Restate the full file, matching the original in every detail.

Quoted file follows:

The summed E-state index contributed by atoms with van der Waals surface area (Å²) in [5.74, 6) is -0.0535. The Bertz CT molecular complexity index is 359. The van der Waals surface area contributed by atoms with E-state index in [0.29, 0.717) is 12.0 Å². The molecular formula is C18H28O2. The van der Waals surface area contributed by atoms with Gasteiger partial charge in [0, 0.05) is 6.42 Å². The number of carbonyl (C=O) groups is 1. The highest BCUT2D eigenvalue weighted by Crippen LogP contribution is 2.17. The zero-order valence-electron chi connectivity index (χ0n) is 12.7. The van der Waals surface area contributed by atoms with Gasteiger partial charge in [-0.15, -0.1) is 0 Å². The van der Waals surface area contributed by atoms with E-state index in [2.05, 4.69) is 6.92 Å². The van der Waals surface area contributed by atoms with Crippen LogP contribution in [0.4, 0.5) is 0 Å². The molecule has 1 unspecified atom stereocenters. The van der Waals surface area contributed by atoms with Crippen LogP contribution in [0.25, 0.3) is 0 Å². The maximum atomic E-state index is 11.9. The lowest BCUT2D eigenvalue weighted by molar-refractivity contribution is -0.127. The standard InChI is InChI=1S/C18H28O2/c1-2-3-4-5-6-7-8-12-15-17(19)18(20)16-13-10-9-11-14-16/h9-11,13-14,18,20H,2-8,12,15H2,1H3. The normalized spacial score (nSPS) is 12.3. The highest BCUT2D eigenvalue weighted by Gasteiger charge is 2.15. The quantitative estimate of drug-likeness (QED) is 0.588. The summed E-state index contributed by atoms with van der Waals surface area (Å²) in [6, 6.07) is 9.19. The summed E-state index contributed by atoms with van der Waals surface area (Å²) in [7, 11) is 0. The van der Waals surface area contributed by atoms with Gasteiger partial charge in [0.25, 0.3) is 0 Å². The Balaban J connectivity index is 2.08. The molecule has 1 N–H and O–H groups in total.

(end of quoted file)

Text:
The summed E-state index contributed by atoms with van der Waals surface area (Å²) in [5.74, 6) is -0.0535. The Bertz CT molecular complexity index is 359. The van der Waals surface area contributed by atoms with E-state index in [0.29, 0.717) is 12.0 Å². The molecular formula is C18H28O2. The van der Waals surface area contributed by atoms with Gasteiger partial charge in [0, 0.05) is 6.42 Å². The number of carbonyl (C=O) groups is 1. The highest BCUT2D eigenvalue weighted by Crippen LogP contribution is 2.17. The zero-order valence-electron chi connectivity index (χ0n) is 12.7. The van der Waals surface area contributed by atoms with Gasteiger partial charge in [-0.15, -0.1) is 0 Å². The van der Waals surface area contributed by atoms with E-state index in [2.05, 4.69) is 6.92 Å². The van der Waals surface area contributed by atoms with Crippen LogP contribution in [0.4, 0.5) is 0 Å². The molecule has 1 unspecified atom stereocenters. The van der Waals surface area contributed by atoms with Crippen LogP contribution in [0.25, 0.3) is 0 Å². The maximum atomic E-state index is 11.9. The lowest BCUT2D eigenvalue weighted by molar-refractivity contribution is -0.127. The standard InChI is InChI=1S/C18H28O2/c1-2-3-4-5-6-7-8-12-15-17(19)18(20)16-13-10-9-11-14-16/h9-11,13-14,18,20H,2-8,12,15H2,1H3. The normalized spacial score (nSPS) is 12.3. The highest BCUT2D eigenvalue weighted by Gasteiger charge is 2.15. The quantitative estimate of drug-likeness (QED) is 0.588. The summed E-state index contributed by atoms with van der Waals surface area (Å²) in [6, 6.07) is 9.19. The summed E-state index contributed by atoms with van der Waals surface area (Å²) in [7, 11) is 0. The van der Waals surface area contributed by atoms with Gasteiger partial charge in [0.25, 0.3) is 0 Å². The Balaban J connectivity index is 2.08. The molecule has 1 N–H and O–H groups in total.